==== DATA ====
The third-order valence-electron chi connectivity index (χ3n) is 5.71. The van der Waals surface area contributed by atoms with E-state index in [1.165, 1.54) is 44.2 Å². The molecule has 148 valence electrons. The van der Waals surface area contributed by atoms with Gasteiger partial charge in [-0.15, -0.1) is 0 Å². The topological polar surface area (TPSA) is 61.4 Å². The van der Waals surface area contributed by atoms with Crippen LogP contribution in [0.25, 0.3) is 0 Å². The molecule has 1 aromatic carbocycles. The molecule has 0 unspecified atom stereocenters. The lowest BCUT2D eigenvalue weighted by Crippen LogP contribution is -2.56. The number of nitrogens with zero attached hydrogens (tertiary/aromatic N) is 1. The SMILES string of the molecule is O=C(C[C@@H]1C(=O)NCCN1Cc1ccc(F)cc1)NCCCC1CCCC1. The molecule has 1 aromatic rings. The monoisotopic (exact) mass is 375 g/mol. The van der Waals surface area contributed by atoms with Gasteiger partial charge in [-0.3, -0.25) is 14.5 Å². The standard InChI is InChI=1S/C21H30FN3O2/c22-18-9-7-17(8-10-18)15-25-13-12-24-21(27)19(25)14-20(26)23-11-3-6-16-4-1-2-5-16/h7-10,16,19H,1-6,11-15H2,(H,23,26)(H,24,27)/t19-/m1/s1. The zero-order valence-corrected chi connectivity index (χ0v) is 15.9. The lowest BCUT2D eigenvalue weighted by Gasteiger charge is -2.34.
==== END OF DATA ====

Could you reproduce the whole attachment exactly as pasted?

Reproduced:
The third-order valence-electron chi connectivity index (χ3n) is 5.71. The van der Waals surface area contributed by atoms with E-state index in [1.165, 1.54) is 44.2 Å². The molecule has 148 valence electrons. The van der Waals surface area contributed by atoms with Gasteiger partial charge in [-0.15, -0.1) is 0 Å². The topological polar surface area (TPSA) is 61.4 Å². The van der Waals surface area contributed by atoms with Crippen LogP contribution in [0.25, 0.3) is 0 Å². The molecule has 1 aromatic carbocycles. The molecule has 0 unspecified atom stereocenters. The lowest BCUT2D eigenvalue weighted by Crippen LogP contribution is -2.56. The number of nitrogens with zero attached hydrogens (tertiary/aromatic N) is 1. The SMILES string of the molecule is O=C(C[C@@H]1C(=O)NCCN1Cc1ccc(F)cc1)NCCCC1CCCC1. The molecule has 1 aromatic rings. The monoisotopic (exact) mass is 375 g/mol. The van der Waals surface area contributed by atoms with Gasteiger partial charge in [-0.3, -0.25) is 14.5 Å². The standard InChI is InChI=1S/C21H30FN3O2/c22-18-9-7-17(8-10-18)15-25-13-12-24-21(27)19(25)14-20(26)23-11-3-6-16-4-1-2-5-16/h7-10,16,19H,1-6,11-15H2,(H,23,26)(H,24,27)/t19-/m1/s1. The zero-order valence-corrected chi connectivity index (χ0v) is 15.9. The lowest BCUT2D eigenvalue weighted by Gasteiger charge is -2.34.